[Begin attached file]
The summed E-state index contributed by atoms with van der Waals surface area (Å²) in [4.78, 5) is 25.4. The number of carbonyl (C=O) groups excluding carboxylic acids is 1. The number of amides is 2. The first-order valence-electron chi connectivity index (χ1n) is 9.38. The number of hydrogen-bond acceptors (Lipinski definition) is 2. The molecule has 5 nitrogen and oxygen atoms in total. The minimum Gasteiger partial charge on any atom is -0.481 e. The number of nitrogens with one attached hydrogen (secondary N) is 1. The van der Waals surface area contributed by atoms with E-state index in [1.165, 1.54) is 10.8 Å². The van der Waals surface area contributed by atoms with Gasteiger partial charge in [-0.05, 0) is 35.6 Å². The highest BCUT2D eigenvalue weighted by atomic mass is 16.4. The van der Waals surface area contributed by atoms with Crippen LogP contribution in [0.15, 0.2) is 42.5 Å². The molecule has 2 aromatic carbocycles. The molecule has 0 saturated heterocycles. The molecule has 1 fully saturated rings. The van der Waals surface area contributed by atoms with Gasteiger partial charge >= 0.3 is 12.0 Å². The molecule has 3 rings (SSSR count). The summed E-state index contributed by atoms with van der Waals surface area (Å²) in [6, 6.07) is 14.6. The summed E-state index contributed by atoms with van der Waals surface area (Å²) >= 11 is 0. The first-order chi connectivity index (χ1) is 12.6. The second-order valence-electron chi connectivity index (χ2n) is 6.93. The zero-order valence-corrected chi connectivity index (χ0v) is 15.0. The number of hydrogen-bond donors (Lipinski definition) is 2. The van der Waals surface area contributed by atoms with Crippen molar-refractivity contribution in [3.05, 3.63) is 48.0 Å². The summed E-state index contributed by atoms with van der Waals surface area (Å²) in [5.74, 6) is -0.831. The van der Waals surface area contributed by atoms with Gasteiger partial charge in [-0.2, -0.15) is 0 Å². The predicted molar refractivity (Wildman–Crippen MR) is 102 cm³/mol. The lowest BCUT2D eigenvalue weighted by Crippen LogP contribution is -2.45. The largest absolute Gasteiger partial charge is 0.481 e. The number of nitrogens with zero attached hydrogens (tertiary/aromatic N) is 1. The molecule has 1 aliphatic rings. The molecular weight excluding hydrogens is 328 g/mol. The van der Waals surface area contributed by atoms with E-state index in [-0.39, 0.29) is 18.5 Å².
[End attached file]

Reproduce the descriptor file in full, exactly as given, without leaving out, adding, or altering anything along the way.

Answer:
The summed E-state index contributed by atoms with van der Waals surface area (Å²) in [4.78, 5) is 25.4. The number of carbonyl (C=O) groups excluding carboxylic acids is 1. The number of amides is 2. The first-order valence-electron chi connectivity index (χ1n) is 9.38. The number of hydrogen-bond acceptors (Lipinski definition) is 2. The molecule has 5 nitrogen and oxygen atoms in total. The minimum Gasteiger partial charge on any atom is -0.481 e. The number of nitrogens with one attached hydrogen (secondary N) is 1. The van der Waals surface area contributed by atoms with E-state index in [1.165, 1.54) is 10.8 Å². The van der Waals surface area contributed by atoms with Gasteiger partial charge in [-0.05, 0) is 35.6 Å². The highest BCUT2D eigenvalue weighted by atomic mass is 16.4. The van der Waals surface area contributed by atoms with Crippen LogP contribution in [0.15, 0.2) is 42.5 Å². The molecule has 2 aromatic carbocycles. The molecule has 0 saturated heterocycles. The molecule has 1 fully saturated rings. The van der Waals surface area contributed by atoms with Gasteiger partial charge >= 0.3 is 12.0 Å². The molecule has 3 rings (SSSR count). The summed E-state index contributed by atoms with van der Waals surface area (Å²) in [6, 6.07) is 14.6. The summed E-state index contributed by atoms with van der Waals surface area (Å²) >= 11 is 0. The first-order chi connectivity index (χ1) is 12.6. The second-order valence-electron chi connectivity index (χ2n) is 6.93. The zero-order valence-corrected chi connectivity index (χ0v) is 15.0. The number of hydrogen-bond donors (Lipinski definition) is 2. The van der Waals surface area contributed by atoms with Crippen molar-refractivity contribution in [3.05, 3.63) is 48.0 Å². The summed E-state index contributed by atoms with van der Waals surface area (Å²) in [5.74, 6) is -0.831. The van der Waals surface area contributed by atoms with Gasteiger partial charge in [-0.2, -0.15) is 0 Å². The predicted molar refractivity (Wildman–Crippen MR) is 102 cm³/mol. The lowest BCUT2D eigenvalue weighted by Crippen LogP contribution is -2.45. The largest absolute Gasteiger partial charge is 0.481 e. The number of nitrogens with zero attached hydrogens (tertiary/aromatic N) is 1. The molecule has 1 aliphatic rings. The molecular weight excluding hydrogens is 328 g/mol. The van der Waals surface area contributed by atoms with E-state index in [-0.39, 0.29) is 18.5 Å².